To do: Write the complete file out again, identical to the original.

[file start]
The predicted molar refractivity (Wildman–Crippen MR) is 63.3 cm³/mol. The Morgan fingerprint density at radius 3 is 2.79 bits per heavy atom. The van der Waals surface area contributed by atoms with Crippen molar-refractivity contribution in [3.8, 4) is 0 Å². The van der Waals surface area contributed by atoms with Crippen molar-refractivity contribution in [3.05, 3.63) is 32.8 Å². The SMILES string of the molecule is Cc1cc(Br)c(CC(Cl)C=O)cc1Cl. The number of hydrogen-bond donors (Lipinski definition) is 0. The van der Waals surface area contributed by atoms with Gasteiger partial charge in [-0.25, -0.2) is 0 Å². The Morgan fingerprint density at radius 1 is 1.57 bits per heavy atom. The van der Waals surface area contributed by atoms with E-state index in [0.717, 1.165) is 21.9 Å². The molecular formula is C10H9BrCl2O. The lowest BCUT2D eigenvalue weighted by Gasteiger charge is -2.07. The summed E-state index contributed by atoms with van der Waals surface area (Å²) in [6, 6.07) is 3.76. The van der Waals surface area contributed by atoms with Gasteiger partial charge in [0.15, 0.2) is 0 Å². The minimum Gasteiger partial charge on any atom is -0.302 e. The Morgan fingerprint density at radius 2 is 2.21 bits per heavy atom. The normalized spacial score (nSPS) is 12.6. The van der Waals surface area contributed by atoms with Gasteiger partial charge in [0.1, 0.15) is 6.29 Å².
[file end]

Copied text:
The predicted molar refractivity (Wildman–Crippen MR) is 63.3 cm³/mol. The Morgan fingerprint density at radius 3 is 2.79 bits per heavy atom. The van der Waals surface area contributed by atoms with Crippen molar-refractivity contribution in [3.8, 4) is 0 Å². The van der Waals surface area contributed by atoms with Crippen molar-refractivity contribution in [3.05, 3.63) is 32.8 Å². The SMILES string of the molecule is Cc1cc(Br)c(CC(Cl)C=O)cc1Cl. The number of hydrogen-bond donors (Lipinski definition) is 0. The van der Waals surface area contributed by atoms with Gasteiger partial charge in [-0.25, -0.2) is 0 Å². The Morgan fingerprint density at radius 1 is 1.57 bits per heavy atom. The van der Waals surface area contributed by atoms with E-state index in [0.717, 1.165) is 21.9 Å². The molecular formula is C10H9BrCl2O. The lowest BCUT2D eigenvalue weighted by Gasteiger charge is -2.07. The summed E-state index contributed by atoms with van der Waals surface area (Å²) in [6, 6.07) is 3.76. The van der Waals surface area contributed by atoms with Gasteiger partial charge in [0.15, 0.2) is 0 Å². The minimum Gasteiger partial charge on any atom is -0.302 e. The Morgan fingerprint density at radius 2 is 2.21 bits per heavy atom. The normalized spacial score (nSPS) is 12.6. The van der Waals surface area contributed by atoms with Gasteiger partial charge in [0.1, 0.15) is 6.29 Å².